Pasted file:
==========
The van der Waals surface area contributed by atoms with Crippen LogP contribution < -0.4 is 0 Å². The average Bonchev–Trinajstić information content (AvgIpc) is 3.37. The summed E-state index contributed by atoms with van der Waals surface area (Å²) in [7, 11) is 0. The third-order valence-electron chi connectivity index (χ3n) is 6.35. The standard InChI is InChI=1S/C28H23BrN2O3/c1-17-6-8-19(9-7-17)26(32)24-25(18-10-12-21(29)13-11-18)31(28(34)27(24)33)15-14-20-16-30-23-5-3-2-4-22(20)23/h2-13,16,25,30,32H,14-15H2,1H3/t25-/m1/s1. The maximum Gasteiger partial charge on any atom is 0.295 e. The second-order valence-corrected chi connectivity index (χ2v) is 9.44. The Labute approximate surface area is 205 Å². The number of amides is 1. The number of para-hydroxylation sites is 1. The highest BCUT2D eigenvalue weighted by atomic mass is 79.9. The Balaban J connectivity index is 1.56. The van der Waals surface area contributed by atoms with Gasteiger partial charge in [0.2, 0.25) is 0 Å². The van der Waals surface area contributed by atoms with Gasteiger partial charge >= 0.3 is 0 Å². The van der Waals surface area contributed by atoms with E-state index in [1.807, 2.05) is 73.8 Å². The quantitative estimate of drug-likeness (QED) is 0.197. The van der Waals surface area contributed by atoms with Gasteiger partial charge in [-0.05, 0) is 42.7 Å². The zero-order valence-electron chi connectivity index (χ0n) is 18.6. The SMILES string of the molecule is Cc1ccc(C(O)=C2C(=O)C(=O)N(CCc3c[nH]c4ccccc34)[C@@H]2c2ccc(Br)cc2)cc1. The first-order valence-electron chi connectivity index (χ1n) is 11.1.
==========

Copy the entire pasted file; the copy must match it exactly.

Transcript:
The van der Waals surface area contributed by atoms with Crippen LogP contribution < -0.4 is 0 Å². The average Bonchev–Trinajstić information content (AvgIpc) is 3.37. The summed E-state index contributed by atoms with van der Waals surface area (Å²) in [7, 11) is 0. The third-order valence-electron chi connectivity index (χ3n) is 6.35. The standard InChI is InChI=1S/C28H23BrN2O3/c1-17-6-8-19(9-7-17)26(32)24-25(18-10-12-21(29)13-11-18)31(28(34)27(24)33)15-14-20-16-30-23-5-3-2-4-22(20)23/h2-13,16,25,30,32H,14-15H2,1H3/t25-/m1/s1. The maximum Gasteiger partial charge on any atom is 0.295 e. The second-order valence-corrected chi connectivity index (χ2v) is 9.44. The Labute approximate surface area is 205 Å². The number of amides is 1. The number of para-hydroxylation sites is 1. The highest BCUT2D eigenvalue weighted by atomic mass is 79.9. The Balaban J connectivity index is 1.56. The van der Waals surface area contributed by atoms with Gasteiger partial charge in [0.2, 0.25) is 0 Å². The van der Waals surface area contributed by atoms with Gasteiger partial charge >= 0.3 is 0 Å². The van der Waals surface area contributed by atoms with E-state index in [1.807, 2.05) is 73.8 Å². The quantitative estimate of drug-likeness (QED) is 0.197. The van der Waals surface area contributed by atoms with Gasteiger partial charge in [-0.05, 0) is 42.7 Å². The zero-order valence-electron chi connectivity index (χ0n) is 18.6. The SMILES string of the molecule is Cc1ccc(C(O)=C2C(=O)C(=O)N(CCc3c[nH]c4ccccc34)[C@@H]2c2ccc(Br)cc2)cc1. The first-order valence-electron chi connectivity index (χ1n) is 11.1.